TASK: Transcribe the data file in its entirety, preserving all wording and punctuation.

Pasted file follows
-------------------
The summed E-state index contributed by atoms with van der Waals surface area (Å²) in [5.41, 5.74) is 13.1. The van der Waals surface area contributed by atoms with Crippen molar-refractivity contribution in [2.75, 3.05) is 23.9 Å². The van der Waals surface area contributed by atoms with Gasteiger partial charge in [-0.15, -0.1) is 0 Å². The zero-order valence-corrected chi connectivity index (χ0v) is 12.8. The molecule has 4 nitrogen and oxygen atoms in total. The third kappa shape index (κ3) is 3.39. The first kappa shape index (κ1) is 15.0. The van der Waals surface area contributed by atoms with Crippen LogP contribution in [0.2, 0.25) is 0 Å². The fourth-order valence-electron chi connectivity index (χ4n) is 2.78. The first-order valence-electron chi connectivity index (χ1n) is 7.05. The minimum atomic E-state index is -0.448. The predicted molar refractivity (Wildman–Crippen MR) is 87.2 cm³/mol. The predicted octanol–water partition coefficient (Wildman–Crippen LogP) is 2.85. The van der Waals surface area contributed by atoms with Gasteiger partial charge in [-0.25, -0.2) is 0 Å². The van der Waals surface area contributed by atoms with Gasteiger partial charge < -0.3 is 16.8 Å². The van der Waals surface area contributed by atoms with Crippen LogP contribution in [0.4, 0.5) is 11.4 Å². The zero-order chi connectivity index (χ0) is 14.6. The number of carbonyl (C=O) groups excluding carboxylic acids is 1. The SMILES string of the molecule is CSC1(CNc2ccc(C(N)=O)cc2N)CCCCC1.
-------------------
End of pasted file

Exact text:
The summed E-state index contributed by atoms with van der Waals surface area (Å²) in [5.41, 5.74) is 13.1. The van der Waals surface area contributed by atoms with Crippen molar-refractivity contribution in [2.75, 3.05) is 23.9 Å². The van der Waals surface area contributed by atoms with Gasteiger partial charge in [-0.15, -0.1) is 0 Å². The zero-order valence-corrected chi connectivity index (χ0v) is 12.8. The molecule has 4 nitrogen and oxygen atoms in total. The third kappa shape index (κ3) is 3.39. The first kappa shape index (κ1) is 15.0. The van der Waals surface area contributed by atoms with Crippen LogP contribution in [0.2, 0.25) is 0 Å². The fourth-order valence-electron chi connectivity index (χ4n) is 2.78. The first-order valence-electron chi connectivity index (χ1n) is 7.05. The minimum atomic E-state index is -0.448. The predicted molar refractivity (Wildman–Crippen MR) is 87.2 cm³/mol. The predicted octanol–water partition coefficient (Wildman–Crippen LogP) is 2.85. The van der Waals surface area contributed by atoms with Gasteiger partial charge in [-0.25, -0.2) is 0 Å². The van der Waals surface area contributed by atoms with Gasteiger partial charge < -0.3 is 16.8 Å². The van der Waals surface area contributed by atoms with Crippen LogP contribution in [0.4, 0.5) is 11.4 Å². The zero-order chi connectivity index (χ0) is 14.6. The number of carbonyl (C=O) groups excluding carboxylic acids is 1. The SMILES string of the molecule is CSC1(CNc2ccc(C(N)=O)cc2N)CCCCC1.